On not being able to protect your students from rejection

I suppose there are young academics who do not go through a million rejections to get established, but I wasn’t one of them. I think I had it comparatively easy: I was a good and a prolific writer from my training in consulting, and I alway had something going, but I still went through so many rejections that my stomach hurts just thinking about it. But I always had a lot going, so when one thing came back in flames, I had another thing to do.

Those cvs of failure or rejection have gotten criticized for being the luxury of the privileged, of people who cannot be hurt or economically vulnerable by the admissions of failure and rejection. That’s undoubtedly true. But I think that economic security makes it all the more of a duty to show people the ugly side of getting where you are. As soon as I got tenure, I shared my file and statement with others, with the caveat that their mileage may vary. I had one (idiot) point out that my “record wouldn’t have gotten tenure at HER exalted university.” That hurt. But I knew it was a possibility, and I kept sharing. After all, maybe it was important for that posturing ninny to say what she said, a good reminder that what I was showing here wasn’t a foregone tenure case, but a tenure case. And I still don’t regret sharing it.

Why? Because I had to write my statement of research, teaching, and service on my own, and it was a lonely process and by sharing, I gave people a place to start. If they did like the structure, it gave them a foundation. If they didn’t, it gave them something to react to in forming their own strategy. Anything that makes the process of going up for tenure less lonely and confusing strikes me as the least the rest of us can do for others.

The same is true of sharing your early rejections.

I know all this about rejection and the pain it causes. Anybody who tells you they don’t sweat rejection either has a (big) trust fund or a good strong case of narcissism because rejections hurt. Some hurt more than others. Some you learn to realize, eh, just as well. Some hurt so much you can barely breathe after you read the kiss-off letter.

And there is a whole goddamn lot of it in your early career. Some of it is deserved. You are young, you are a new scholar, you aren’t sending things to the right journal yet, and you haven’t quite mastered how to write for those audiences yet, or developed the built-in sensor that knows what lazyass cheezball reviewers are going to snipe at so you haven’t learned to take that out yet. Some of it is, simply, that journal editors give more breaks to older scholars. I’m a better scholar now than when I was young. And I get more breaks now than I did then. I don’t know which is the dominant effect.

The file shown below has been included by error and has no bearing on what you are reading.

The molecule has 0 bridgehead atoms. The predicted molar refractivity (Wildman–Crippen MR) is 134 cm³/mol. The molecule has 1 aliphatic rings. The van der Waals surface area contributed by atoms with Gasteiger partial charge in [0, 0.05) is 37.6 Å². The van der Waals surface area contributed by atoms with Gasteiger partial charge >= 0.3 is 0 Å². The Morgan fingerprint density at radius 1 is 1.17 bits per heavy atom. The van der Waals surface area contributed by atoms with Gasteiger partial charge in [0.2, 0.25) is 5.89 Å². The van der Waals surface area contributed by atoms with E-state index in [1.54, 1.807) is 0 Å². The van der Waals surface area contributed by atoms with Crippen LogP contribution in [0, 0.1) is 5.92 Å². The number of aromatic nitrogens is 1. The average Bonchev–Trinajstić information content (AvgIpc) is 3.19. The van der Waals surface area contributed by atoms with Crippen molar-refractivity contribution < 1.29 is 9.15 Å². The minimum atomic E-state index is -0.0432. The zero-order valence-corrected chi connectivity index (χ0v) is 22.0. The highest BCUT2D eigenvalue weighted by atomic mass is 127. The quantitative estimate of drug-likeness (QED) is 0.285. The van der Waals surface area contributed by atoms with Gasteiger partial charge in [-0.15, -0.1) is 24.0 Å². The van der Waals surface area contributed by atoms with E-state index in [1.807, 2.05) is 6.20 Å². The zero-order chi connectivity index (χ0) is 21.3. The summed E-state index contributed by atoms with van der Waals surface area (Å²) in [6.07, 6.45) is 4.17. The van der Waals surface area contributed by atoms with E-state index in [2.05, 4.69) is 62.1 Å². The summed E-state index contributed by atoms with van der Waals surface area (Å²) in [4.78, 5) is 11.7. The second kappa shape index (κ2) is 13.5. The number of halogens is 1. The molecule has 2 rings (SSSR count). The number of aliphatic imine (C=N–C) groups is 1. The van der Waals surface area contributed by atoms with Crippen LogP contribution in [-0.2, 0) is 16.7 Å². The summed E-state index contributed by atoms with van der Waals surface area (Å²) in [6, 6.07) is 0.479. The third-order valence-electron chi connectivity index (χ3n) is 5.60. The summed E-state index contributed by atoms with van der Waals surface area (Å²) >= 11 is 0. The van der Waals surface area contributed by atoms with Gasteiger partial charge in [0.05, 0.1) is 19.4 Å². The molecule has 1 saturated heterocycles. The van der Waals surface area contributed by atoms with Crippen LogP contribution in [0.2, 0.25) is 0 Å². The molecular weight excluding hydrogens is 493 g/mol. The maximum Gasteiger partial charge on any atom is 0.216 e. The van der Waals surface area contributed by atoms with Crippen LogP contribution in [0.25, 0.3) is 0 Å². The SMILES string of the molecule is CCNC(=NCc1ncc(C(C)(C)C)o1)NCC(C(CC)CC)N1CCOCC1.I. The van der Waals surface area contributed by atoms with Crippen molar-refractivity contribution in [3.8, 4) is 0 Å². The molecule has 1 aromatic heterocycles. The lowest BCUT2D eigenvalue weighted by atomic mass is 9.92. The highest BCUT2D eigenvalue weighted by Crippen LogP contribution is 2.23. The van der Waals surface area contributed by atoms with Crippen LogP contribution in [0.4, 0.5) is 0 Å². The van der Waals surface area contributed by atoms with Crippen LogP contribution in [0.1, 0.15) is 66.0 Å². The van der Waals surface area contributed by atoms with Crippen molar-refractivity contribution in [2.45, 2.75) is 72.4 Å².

And the only way to avoid the early career rejectionfest is by being one of the elect–the people who are born under a lucky star. Everybody else who stays in the game learns to put up with it, sending out stuff again and again, writing more stuff, doing work more work, generating content, sending it out.

Lather, rinse, repeat.

I hadn’t thought about this problem for years. When I get a rejection now, I have a lot of papers behind me that say I can do it. When you are young and this is your first set of papers, it’s very easy to fall into believing the work is no good. If you have gotten the work past a committee, it’s probably good enough. Getting past editors who would rather publish bigger names than yours is the gauntlet.

But I am now watching a beloved student and friend and go through the early career rejectionfest, and it sucks all over again. When I went through it, Randy (Randy Crane, beloved advisor) had a gentle way of mocking me out of my tantrums and slumps. I am not like that; I’m too grave. When my student gets a rejection, I feel it, too, and while there is a part of me that knows this is all part of it, there is another part of me that feels like doing this, to everybody involved:



A friend yesterday pointed out to me that I can’t. My student is going to experience this, and there is nothing I can do about it, other than support her through it. It’s bigger than me.

I do not like things that are bigger than me.